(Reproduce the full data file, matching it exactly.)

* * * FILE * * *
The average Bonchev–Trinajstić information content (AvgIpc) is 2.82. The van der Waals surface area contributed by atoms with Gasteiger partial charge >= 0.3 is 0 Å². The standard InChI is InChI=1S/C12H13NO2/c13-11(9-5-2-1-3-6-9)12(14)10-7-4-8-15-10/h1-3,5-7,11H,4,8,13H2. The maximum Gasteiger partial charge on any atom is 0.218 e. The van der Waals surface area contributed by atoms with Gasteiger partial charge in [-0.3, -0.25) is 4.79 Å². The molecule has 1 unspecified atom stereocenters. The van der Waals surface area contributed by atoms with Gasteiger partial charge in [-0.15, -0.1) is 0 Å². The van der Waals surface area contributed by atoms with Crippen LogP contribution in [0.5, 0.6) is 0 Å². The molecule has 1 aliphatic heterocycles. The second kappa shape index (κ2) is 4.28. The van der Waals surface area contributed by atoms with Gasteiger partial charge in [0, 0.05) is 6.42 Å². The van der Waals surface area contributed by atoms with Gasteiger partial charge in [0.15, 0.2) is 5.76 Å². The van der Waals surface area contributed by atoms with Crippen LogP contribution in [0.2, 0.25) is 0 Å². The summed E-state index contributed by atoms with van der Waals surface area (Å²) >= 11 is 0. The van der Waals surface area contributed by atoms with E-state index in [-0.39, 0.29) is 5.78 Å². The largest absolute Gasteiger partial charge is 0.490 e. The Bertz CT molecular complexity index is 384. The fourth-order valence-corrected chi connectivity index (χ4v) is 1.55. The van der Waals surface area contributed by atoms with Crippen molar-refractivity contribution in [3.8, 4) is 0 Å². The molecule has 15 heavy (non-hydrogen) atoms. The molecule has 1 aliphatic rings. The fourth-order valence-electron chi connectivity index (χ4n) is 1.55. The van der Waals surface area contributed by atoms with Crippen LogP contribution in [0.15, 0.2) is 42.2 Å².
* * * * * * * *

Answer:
The average Bonchev–Trinajstić information content (AvgIpc) is 2.82. The van der Waals surface area contributed by atoms with Gasteiger partial charge >= 0.3 is 0 Å². The standard InChI is InChI=1S/C12H13NO2/c13-11(9-5-2-1-3-6-9)12(14)10-7-4-8-15-10/h1-3,5-7,11H,4,8,13H2. The maximum Gasteiger partial charge on any atom is 0.218 e. The van der Waals surface area contributed by atoms with Gasteiger partial charge in [-0.3, -0.25) is 4.79 Å². The molecule has 1 unspecified atom stereocenters. The van der Waals surface area contributed by atoms with Gasteiger partial charge in [-0.15, -0.1) is 0 Å². The van der Waals surface area contributed by atoms with Crippen LogP contribution in [0.5, 0.6) is 0 Å². The molecule has 1 aliphatic heterocycles. The second kappa shape index (κ2) is 4.28. The van der Waals surface area contributed by atoms with Gasteiger partial charge in [0, 0.05) is 6.42 Å². The van der Waals surface area contributed by atoms with Gasteiger partial charge in [0.15, 0.2) is 5.76 Å². The van der Waals surface area contributed by atoms with Crippen LogP contribution in [0.2, 0.25) is 0 Å². The summed E-state index contributed by atoms with van der Waals surface area (Å²) >= 11 is 0. The van der Waals surface area contributed by atoms with E-state index in [-0.39, 0.29) is 5.78 Å². The largest absolute Gasteiger partial charge is 0.490 e. The Bertz CT molecular complexity index is 384. The fourth-order valence-corrected chi connectivity index (χ4v) is 1.55. The van der Waals surface area contributed by atoms with Crippen molar-refractivity contribution in [3.8, 4) is 0 Å². The molecule has 15 heavy (non-hydrogen) atoms. The molecule has 1 aliphatic rings. The fourth-order valence-electron chi connectivity index (χ4n) is 1.55. The van der Waals surface area contributed by atoms with Crippen LogP contribution in [0.15, 0.2) is 42.2 Å².